It was something of a running joke for a while, the indie sensation or, more likely, a former WWE superstar turning up at Soundstage 21 at Universal Studios, Orlando with a slightly different name and look and imitation theme music, ready to entertain the hundreds stuffed into the Impact Zone.
Most of the big debuts were reserved for such stars, with homegrown or as yet unproven talents usually being introduced with little pomp or circumstance.
As TNA/IMPACT grew and attempted to compete as America’s number two wrestling promotion, they desperately sought out talent that their potential audience may have been familiar with from being on television with another company.
Everyone from the Basham Brothers, Orlando Jordan and Tomko to Daivari, the Heart Throbs and Marc Mero wrestled for the organisation over the years.
But we’re not here to talk about them!
No, we’re here to talk about actual stars, because TNA/Impact certainly had plenty of those on offer, too.
There’s no doubt that your Kevin Nashs, Booker Ts, Drew McIntyres and the like brought intrigue, but how did TNA handle their introductions and do their debuts make the grade here?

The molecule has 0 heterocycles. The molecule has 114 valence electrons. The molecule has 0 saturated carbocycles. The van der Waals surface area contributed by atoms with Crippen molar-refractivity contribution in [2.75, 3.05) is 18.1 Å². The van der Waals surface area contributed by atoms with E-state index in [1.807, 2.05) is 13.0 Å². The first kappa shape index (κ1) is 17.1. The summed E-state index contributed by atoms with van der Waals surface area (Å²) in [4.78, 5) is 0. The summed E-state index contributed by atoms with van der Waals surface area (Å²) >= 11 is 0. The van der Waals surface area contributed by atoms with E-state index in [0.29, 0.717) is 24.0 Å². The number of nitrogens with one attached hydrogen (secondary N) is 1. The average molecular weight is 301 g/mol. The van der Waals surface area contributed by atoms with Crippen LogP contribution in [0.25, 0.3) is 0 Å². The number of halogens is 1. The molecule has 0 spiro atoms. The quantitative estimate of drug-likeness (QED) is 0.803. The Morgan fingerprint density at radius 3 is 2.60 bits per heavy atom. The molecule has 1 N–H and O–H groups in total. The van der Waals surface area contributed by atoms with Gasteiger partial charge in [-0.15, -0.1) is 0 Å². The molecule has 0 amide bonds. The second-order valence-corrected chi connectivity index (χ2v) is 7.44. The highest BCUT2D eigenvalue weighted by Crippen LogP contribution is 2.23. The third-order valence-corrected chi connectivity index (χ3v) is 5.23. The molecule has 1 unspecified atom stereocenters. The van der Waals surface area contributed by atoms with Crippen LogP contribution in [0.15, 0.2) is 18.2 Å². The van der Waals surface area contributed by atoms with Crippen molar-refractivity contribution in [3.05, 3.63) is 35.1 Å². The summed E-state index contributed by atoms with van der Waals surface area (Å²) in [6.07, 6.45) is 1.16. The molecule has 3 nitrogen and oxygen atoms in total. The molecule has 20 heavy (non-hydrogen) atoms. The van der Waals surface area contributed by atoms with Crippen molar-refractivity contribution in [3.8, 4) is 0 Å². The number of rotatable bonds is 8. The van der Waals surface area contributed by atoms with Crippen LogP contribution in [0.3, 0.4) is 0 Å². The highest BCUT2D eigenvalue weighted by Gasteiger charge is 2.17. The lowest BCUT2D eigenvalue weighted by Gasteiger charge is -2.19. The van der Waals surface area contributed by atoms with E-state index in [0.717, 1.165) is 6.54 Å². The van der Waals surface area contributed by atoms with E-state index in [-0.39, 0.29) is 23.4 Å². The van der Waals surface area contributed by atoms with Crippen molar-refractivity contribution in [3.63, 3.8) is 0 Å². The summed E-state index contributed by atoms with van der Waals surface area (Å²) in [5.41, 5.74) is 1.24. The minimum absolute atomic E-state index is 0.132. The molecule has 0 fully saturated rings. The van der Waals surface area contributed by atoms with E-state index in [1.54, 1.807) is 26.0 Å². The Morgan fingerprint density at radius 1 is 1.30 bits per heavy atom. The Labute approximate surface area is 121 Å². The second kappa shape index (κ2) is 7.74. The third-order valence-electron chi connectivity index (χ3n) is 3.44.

10. Jeff Hardy
By April of 2003, Jeff Hardy was beyond burned out and desperately needed a reprieve from falling off ladders for a while.
After being released from his WWE contract due to substance and disciplinary issues, the Charismatic Enigma – who was only 24 years-old at the time – decided to take a break from the business.
The door was open for a WWE return when his mind and body were fit and ready but Hardy had other ideas and showed up in TNA, land of decent pay for a much reduced schedule, for their second anniversary show on June 23rd, 2004.
Answering the open challenge of X-Division Champion AJ Styles, Jeff emerged to a thunderous ovation – well, as thunderous as a few hundred people in the Nashville Fairgrounds can be, anyway.
He looked like a star during his entrance and that carried over into the match itself, a nice taster of things to come as Hardy looked sharp while having a good, competitive match with The Phenomenal One.
In the end, Hardy didn’t win the title thanks to interference from Kid Kash and Dallas, but he did get to stand tall and make the save with a steel chair and a Swanton Bomb.
A genuine surprise and a good performance to boot, Hardy’s TNA inauguration helped raise hopes for a longer run to come.